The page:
That is the good news, but there is yet another threat that will cross the boundaries of even the strictest of marine reserves and that is litter. It is an eyesore on the beaches, but at sea, largely out of sight and thus out of mind, the remnants of our throwaway society are causing incalculable suffering to turtles, whales and seabirds.  
Albatrosses, those magnificent and magical birds, are being found dead with their stomachs almost full to bursting with plastic litter of all kinds – and that is when they haven’t actually been drowned by long-line fishing hooks. Here, in Britain, our largest native breeding seabird, the gannet, is equally threatened – over 90 per cent of the nests at Grassholm Island contain plastic debris which entangles the feet, wings and sometimes the beak of the chicks. And our largest marine reptile, the magnificent leatherback turtle is particularly susceptible – their favourite food is jellyfish, which bears a striking similarity to a floating plastic bag – a bag that can block their gut and so they starve to death. If you are in any doubt, just take a look at the model next door showing the sort of debris that is found in the stomach of a dead turtle.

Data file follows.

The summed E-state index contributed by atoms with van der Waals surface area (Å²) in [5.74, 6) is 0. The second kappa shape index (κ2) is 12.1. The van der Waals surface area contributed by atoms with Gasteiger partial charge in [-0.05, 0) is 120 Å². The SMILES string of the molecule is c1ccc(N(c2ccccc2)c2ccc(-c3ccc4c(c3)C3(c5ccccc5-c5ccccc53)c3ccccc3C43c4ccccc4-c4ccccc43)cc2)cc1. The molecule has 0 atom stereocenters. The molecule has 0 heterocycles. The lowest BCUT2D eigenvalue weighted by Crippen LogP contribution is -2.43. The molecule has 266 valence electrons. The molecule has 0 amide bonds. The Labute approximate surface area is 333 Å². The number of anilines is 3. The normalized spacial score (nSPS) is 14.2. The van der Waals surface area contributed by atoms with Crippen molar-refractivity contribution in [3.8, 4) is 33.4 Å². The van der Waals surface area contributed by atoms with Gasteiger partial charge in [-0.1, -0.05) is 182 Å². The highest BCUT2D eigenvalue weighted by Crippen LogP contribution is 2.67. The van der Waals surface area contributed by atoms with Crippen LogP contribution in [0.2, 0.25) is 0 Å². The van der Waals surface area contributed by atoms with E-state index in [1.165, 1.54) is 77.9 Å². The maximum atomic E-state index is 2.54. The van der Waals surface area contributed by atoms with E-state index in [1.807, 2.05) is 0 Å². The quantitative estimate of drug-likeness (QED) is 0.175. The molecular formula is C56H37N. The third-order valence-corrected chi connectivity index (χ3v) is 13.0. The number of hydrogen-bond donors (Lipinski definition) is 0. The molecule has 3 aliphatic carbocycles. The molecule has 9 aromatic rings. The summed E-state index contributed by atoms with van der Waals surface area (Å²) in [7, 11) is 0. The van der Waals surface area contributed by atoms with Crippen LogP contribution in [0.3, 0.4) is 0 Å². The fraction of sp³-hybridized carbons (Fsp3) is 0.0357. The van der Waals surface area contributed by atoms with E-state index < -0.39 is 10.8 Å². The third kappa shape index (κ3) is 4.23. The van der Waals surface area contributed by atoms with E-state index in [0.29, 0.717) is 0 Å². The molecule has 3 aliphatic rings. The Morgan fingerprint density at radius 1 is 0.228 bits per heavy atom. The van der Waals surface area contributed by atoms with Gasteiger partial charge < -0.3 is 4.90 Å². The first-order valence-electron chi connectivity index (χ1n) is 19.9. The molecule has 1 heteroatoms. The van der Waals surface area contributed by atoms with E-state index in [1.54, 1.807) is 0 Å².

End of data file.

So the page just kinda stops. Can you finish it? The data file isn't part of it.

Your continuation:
We simply cannot continue to treat the oceans in this way. How can we talk about sustainability and stewardship when we are allowing this to happen?  
That is why the Marine Conservation Society is so vital. Its annual “Beachwatch” event involves thousands of volunteers who not only clear our beaches of litter, but painstakingly identify what each item of litter is so that the MCS can target the sources. I am so delighted that there are representatives here today from that brave band of volunteers who are making such a difference for the better.

Indeed, there are so many people here today to whom huge thanks are owed for their support of the Marine Conservation Society and I hope that each and every one of you is feeling a real sense of pride in the achievements of the last twenty five years. I particularly want to thank the new corporate supporters – Loch Duart, Waitrose, Loch Fyne and Dragon Feeds – who have joined the campaign. I can only hope that many more businesses will follow the lead being given by these pioneering “MCS Oceans 25 Ambassadors”.

Ladies and gentlemen, with the crisis of climate change and the rising cost of food, never has it been so important to take immediate action to protect marine life and ensure the sustainable management of the many resources and benefits that our seas provide to us all. The Marine Conservation Society is at the very heart of this fight. For all our sakes, let us hope that it is as successful in the next quarter of a century as it has been in the last, and I can only end by congratulating the members, staff – led so ably by Samantha Fanshawe – together with the volunteers and the supporters for your unstinting commitment and dedication.